All those "doubling" errors

What with a heavy theme of doubling, twinning, double refraction, &c., I am wondering if all these weird "double" mistakes *are* mistakes. I can understand spelling typos and inconsistencies, but it's hard to imagine how words would be doubled like that (eg "be be" "when when"). Sure, they may be harmless typos, but the Paranoid in me is beginning to hear a faint "gotcha"...

May I suggest we state such a caveat at the beginning of the Errata page, so as to cover this possibility?

WikiAdmin 09:22, 8 December 2006 (PST)

There's a "that" which should be "than", as well as a missing quotation mark, somewhere in the first 800 pages, but I was too foolish to note where I found them. Don't I feel like a schmuck. BlakeStacey 16:42, 2 December 2006 (PST)


How do you think I feel mistyping the line for an error right in front of me?

(Thanks for the catch, Bleakhaus!)

I have all sympathy for Penguin (as long as they correct 'em.) This must have been a bear to proof, and perfection is not given to mortals... monte.davis 04:25, 3 December 2006 (EST)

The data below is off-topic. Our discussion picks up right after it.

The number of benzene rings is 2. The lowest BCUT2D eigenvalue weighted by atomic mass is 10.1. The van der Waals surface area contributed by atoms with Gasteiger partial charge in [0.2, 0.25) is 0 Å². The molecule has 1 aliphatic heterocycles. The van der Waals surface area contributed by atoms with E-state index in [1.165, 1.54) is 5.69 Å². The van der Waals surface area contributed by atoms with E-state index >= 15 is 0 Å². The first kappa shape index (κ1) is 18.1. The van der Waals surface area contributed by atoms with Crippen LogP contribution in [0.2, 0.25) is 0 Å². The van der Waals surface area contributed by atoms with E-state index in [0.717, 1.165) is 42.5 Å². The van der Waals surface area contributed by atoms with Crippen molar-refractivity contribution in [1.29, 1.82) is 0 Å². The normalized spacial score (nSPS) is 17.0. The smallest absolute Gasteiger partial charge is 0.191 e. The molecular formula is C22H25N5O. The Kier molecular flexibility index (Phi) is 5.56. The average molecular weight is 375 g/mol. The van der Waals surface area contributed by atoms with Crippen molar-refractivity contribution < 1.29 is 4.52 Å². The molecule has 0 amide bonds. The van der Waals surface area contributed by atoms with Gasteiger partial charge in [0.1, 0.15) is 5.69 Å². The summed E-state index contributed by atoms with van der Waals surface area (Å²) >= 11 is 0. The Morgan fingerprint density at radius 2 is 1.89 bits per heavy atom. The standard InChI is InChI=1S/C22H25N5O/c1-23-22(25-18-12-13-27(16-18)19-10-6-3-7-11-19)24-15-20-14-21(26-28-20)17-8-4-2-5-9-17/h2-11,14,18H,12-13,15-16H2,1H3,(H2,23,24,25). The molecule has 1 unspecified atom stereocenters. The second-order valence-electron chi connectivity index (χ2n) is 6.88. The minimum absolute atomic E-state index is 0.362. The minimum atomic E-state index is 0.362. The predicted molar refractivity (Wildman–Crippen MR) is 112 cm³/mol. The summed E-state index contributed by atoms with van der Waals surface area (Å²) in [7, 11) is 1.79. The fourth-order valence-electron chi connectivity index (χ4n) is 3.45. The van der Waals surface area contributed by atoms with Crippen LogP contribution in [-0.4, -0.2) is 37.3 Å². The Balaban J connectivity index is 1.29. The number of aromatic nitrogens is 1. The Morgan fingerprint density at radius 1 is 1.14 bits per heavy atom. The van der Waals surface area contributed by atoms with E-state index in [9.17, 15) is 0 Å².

We are, after all, doing Penguin's work for free.  :-/ BlakeStacey 07:52, 4 December 2006 (PST)

I'm not sure the most recent additions to the errata list (four dots instead of three) can be counted as 'proper' errors. The ellipsis has always been one of Pynchon's favorite rhetorical devices, and the way I see it, the number of dots simply signifies how large the ellipsis is meant to be. Gravity's Rainbow is full of ellipses with both three and four dots, and this shouldn't be considered an error, IMO. Unless anyone objects, I'll remove the four/three dots-entries in a day or two. Torerye 01:39, 6 December 2006 (PST)

I agree abt removing the three/four dot corrections. An ellipsis is always three periods. In standard American usage (unlike British), a terminal period is added to the ellipsis if the ellipsis occurs at the end of the sentence, whereas it will stand alone, three periods, when occurring within a sentence. Some good examples of this are on page 47, lines 12 and 14, and again on lines 18 and 19. Four periods (at the end of a sentence), three periods (within the sentence). In British usage, on the other hand, the ellipsis always stands alone, regardless of its placement in a sentence. So the British editions of ATD would always show "..." and never "....".... Zutphen 08:48, 6 December 2006 (EST)

Thanks for this clarification! I'll remove the three/four dot corrections right away, since the case seems clear enough. Torerye 05:53, 6 December 2006 (PST)

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